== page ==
`free` operator

Russell Leggett russell.leggett at gmail.com
Fri Oct 26 13:40:30 PDT 2012


> Yehuda's "action at a distance" complaint is definitely a valid
> concern.  However, note that an object can't be freed unless you have
> a reference to the object.  Thus, any code that would set my reference
> to undefined could only do so if it was also capable of mutating the
> object in any other way (adding/removing properties, etc.)
>
> So, we already have this:
>
> function () {
> // acquire a ref from some external code
> // no way of knowing what else is sharing this object
> var x = func()
> x.foo = 'bar'
> // other code...
> doAnotherThing()
> // not guaranteed!
> assert(x.foo === 'bar')
> }
>
> Whenever you have a reference to an object that is shared with some
> other code, there's the potential for action at a distance.  The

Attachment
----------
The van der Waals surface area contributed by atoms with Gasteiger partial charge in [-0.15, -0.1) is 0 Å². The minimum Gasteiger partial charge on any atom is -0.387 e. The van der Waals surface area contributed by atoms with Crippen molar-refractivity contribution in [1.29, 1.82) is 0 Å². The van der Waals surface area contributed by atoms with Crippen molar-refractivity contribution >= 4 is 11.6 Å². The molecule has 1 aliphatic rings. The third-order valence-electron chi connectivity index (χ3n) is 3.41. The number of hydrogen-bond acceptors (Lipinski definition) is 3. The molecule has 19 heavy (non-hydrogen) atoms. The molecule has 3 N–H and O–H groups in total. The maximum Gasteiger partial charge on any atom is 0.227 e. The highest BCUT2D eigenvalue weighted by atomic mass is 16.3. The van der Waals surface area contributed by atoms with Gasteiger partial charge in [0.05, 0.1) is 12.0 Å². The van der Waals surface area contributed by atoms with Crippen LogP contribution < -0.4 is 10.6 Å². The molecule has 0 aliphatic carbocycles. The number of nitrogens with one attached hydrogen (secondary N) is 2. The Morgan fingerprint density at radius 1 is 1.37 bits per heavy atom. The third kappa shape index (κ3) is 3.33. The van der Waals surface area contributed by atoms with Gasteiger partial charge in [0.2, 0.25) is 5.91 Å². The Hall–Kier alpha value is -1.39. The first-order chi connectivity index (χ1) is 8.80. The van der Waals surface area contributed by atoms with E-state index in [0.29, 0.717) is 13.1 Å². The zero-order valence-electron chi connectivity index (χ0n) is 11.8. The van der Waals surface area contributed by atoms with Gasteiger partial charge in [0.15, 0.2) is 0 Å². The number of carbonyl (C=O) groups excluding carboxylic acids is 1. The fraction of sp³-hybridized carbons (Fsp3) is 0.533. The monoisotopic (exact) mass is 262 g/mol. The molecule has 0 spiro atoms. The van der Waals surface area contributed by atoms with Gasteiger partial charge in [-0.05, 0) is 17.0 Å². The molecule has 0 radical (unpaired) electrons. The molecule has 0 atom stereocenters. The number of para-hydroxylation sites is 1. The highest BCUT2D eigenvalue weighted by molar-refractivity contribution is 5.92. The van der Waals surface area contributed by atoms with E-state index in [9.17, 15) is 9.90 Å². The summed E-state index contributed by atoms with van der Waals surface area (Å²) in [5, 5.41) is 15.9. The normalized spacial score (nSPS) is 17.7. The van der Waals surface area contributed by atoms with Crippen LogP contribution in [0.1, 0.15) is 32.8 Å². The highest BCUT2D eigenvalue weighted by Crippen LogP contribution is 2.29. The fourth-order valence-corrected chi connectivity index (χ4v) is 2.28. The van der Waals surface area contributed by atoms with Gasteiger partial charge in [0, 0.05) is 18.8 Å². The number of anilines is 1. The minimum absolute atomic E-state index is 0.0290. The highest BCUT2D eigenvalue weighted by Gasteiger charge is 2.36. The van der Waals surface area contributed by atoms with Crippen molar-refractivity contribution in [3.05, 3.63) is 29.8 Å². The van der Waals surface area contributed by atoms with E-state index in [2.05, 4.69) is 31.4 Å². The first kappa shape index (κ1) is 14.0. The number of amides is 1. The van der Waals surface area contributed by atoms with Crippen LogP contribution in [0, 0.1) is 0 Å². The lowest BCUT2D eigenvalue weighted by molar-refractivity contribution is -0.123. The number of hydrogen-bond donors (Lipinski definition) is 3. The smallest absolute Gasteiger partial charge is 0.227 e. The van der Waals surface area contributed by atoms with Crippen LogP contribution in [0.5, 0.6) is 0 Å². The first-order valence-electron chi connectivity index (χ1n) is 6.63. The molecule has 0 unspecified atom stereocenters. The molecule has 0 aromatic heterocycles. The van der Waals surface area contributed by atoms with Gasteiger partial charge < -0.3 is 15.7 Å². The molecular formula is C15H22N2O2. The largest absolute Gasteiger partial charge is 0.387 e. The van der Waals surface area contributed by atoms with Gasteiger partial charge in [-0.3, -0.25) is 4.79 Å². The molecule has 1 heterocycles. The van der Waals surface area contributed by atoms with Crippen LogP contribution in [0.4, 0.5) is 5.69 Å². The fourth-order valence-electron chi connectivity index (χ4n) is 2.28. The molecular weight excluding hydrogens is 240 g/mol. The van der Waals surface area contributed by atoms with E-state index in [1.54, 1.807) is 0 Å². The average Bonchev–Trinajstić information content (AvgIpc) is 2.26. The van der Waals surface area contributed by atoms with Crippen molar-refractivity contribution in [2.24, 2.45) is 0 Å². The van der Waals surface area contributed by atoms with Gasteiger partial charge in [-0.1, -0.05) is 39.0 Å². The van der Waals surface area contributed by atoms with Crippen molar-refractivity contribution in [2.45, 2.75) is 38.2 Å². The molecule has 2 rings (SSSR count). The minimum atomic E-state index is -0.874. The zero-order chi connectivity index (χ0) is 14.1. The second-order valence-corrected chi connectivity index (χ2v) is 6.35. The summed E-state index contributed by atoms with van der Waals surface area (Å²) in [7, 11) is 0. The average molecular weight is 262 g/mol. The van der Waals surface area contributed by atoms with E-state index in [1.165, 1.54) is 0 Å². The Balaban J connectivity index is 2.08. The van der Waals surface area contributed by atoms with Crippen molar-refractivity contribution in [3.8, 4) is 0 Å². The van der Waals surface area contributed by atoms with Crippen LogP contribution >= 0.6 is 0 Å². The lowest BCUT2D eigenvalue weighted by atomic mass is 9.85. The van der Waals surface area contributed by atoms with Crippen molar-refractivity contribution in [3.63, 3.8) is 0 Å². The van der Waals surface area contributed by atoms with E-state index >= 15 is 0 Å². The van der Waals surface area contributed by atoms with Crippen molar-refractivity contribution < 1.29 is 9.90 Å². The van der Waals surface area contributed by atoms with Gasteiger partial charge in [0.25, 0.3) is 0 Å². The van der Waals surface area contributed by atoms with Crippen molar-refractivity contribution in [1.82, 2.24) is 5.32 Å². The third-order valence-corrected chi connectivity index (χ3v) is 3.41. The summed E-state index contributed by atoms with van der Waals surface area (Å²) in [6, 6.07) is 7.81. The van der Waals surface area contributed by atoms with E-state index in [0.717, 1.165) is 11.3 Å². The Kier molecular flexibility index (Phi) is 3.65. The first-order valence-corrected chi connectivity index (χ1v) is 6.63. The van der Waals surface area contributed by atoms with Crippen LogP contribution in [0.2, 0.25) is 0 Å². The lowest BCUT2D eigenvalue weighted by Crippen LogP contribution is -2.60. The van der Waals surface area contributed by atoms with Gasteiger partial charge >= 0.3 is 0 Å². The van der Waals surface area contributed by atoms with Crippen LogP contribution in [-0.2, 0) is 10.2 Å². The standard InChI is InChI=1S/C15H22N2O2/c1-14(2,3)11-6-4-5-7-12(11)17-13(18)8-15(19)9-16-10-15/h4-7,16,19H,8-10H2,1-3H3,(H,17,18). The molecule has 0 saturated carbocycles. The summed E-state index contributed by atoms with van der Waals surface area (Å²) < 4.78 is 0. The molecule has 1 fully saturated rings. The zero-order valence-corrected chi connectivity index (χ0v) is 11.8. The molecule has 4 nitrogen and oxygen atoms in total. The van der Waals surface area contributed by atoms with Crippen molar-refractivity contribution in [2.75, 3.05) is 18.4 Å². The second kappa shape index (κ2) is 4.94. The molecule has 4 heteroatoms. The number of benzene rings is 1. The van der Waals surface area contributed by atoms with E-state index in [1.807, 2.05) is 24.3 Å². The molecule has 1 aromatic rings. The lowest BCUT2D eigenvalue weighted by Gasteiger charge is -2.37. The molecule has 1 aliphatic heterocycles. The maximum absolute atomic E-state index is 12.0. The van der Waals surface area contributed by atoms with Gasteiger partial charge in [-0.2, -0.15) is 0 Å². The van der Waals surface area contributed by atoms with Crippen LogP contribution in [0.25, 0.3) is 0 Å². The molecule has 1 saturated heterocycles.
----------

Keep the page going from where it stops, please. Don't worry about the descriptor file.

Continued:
> proposal here is to make that action a bit more powerful.


JavaScript is mutable enough. I wouldn't want this anywhere near my code or
any library I ever used. It completely removes control from someone writing
code. Yes, mutation is possible now, but numbers, boolean, and strings are
not, and you can freeze and object if you want to. You said yourself that
the problem is with the code that is doing the leaking. Better tools to fix
your code is a nice addition, but adding an operator like this has the
potential to add weird bugs all over. If you're only working on your own
code base, maybe a tool like this is fine, shoot yourself in the foot, but
in an eco-system of sharing packages and libraries, etc. this is just more
ammunition to bad practice. If you are skilled enough to know the right
time to use an operator like this, you're skilled enough to fix your code.
If its hard to fix, tools could surely assist.

- Russ
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